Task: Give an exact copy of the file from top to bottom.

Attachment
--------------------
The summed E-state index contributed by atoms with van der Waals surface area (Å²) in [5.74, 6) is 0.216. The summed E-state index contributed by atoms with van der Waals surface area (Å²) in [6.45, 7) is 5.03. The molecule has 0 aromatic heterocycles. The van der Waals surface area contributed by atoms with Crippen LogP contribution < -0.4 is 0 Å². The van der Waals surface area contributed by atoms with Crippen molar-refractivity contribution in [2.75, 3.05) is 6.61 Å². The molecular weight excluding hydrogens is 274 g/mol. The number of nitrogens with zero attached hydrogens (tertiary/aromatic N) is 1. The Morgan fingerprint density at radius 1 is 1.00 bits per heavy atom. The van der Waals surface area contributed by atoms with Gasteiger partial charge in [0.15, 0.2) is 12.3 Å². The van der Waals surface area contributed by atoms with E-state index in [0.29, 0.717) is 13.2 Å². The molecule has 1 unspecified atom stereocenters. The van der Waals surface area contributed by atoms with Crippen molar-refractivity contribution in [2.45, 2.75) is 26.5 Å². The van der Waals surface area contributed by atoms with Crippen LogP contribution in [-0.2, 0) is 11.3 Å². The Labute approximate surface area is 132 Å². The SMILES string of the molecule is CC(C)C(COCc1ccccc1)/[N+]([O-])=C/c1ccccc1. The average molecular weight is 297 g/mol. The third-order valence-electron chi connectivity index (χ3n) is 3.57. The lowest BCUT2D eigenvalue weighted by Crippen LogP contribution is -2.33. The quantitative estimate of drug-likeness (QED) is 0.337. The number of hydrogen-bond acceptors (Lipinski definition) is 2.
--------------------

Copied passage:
The summed E-state index contributed by atoms with van der Waals surface area (Å²) in [5.74, 6) is 0.216. The summed E-state index contributed by atoms with van der Waals surface area (Å²) in [6.45, 7) is 5.03. The molecule has 0 aromatic heterocycles. The van der Waals surface area contributed by atoms with Crippen LogP contribution < -0.4 is 0 Å². The van der Waals surface area contributed by atoms with Crippen molar-refractivity contribution in [2.75, 3.05) is 6.61 Å². The molecular weight excluding hydrogens is 274 g/mol. The number of nitrogens with zero attached hydrogens (tertiary/aromatic N) is 1. The Morgan fingerprint density at radius 1 is 1.00 bits per heavy atom. The van der Waals surface area contributed by atoms with Gasteiger partial charge in [0.15, 0.2) is 12.3 Å². The van der Waals surface area contributed by atoms with E-state index in [0.29, 0.717) is 13.2 Å². The molecule has 1 unspecified atom stereocenters. The van der Waals surface area contributed by atoms with Crippen molar-refractivity contribution in [2.45, 2.75) is 26.5 Å². The van der Waals surface area contributed by atoms with Crippen LogP contribution in [-0.2, 0) is 11.3 Å². The Labute approximate surface area is 132 Å². The SMILES string of the molecule is CC(C)C(COCc1ccccc1)/[N+]([O-])=C/c1ccccc1. The average molecular weight is 297 g/mol. The third-order valence-electron chi connectivity index (χ3n) is 3.57. The lowest BCUT2D eigenvalue weighted by Crippen LogP contribution is -2.33. The quantitative estimate of drug-likeness (QED) is 0.337. The number of hydrogen-bond acceptors (Lipinski definition) is 2.